Let’s listen to the voices that matter
Puneet Verma, a street vendor from Khanda Colony, Panvel, and Usha Dhaware, a domestic worker and street vendor from Belapur in Navi Mumbai recently spoke to us about the impact of COVID-19 on their everyday lives. Their stories gave us deeper insight into the challenges and hopes of migrant workers living in the city. While speaking to us, Puneet and Usha focused on the following issues:
Living without a safe and secure home during the pandemic
Puneet lives in Mata Ramai Nagar in a slum settlement that was forcibly evicted in January 2020. Since then, he told us that ‘nearly fifty families’ continue to scramble for ways to cope with the denial of their housing rights. Puneet’s family was already at the peak of housing insecurity when the lockdown began.
‘All of our challenges increased immensely after the lockdown’, he said. He talked about how the community ‘collectively helped each other to survive’ and said that he is staying at home during this difficult time even though ‘in reality, (he) doesn’t even have anything to call a home’.
Meanwhile, Usha lives in Tatanagar, another informal slum settlement in Navi Mumbai, where she shares a small room with ‘8–9 family members’, with no scope to practice social distancing.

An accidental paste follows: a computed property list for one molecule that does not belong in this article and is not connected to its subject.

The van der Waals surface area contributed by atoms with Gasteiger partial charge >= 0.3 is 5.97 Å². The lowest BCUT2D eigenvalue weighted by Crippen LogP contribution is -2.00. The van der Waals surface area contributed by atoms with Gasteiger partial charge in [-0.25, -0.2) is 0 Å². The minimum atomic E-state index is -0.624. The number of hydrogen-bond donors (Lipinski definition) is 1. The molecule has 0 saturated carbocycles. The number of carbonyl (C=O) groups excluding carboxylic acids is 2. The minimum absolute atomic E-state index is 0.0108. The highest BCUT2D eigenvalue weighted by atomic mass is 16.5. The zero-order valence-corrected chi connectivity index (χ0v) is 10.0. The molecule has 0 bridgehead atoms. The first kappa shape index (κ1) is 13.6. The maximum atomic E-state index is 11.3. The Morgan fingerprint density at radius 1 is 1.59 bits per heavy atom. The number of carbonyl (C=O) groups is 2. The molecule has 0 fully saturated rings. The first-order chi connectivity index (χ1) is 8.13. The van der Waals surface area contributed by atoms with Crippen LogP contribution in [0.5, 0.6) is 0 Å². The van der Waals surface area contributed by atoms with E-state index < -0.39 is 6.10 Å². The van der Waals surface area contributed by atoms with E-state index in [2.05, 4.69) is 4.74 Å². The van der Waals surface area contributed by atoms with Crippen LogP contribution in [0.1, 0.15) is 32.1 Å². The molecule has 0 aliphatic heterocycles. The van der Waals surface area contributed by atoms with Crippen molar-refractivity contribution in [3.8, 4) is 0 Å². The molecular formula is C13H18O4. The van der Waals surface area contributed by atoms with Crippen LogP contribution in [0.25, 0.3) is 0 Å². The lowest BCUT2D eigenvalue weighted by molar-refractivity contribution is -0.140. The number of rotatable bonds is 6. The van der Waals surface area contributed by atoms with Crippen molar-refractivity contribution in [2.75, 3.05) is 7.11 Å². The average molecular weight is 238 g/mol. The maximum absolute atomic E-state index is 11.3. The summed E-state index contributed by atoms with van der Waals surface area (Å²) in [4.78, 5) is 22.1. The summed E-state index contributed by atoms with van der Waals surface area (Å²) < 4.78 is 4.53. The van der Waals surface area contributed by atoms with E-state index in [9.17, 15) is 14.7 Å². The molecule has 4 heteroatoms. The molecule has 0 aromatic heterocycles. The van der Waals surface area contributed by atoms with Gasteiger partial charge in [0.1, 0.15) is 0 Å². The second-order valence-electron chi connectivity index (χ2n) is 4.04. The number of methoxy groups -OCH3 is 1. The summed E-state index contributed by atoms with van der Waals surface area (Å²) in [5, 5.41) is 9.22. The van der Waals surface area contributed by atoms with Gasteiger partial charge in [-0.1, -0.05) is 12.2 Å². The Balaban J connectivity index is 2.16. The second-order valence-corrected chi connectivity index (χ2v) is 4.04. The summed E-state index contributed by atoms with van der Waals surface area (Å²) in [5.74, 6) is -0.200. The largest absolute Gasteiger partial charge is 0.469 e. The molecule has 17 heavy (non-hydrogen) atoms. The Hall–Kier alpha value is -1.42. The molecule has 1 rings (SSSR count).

The value of informal work
Puneet values the experience of being a part of the larger community of informal labourers. He discussed how International Labour Day is always a time to celebrate and commemorate their hard work and spirit of togetherness. This year, though the whole community couldn’t come together during the lockdown, he told us that they ‘celebrated in their own way with their families at home’. While sharing his views on the significance of their labour, Puneet emphasised the crucial role that informal labourers play in enabling the city to function.
The feeling of her work being recognised by her employer was of special importance to Usha who discussed how she has stopped going to all 7 domestic work jobs because of the lockdown. She said to us, ‘Madam couldn’t even make a cup of chai for herself, and I used to serve her in bed. But now she is making whole meals for herself. This made her realise how much I work and she praised my work a lot! She told me that I work too hard and now, I should use this time to get rest’.
Loss of livelihoods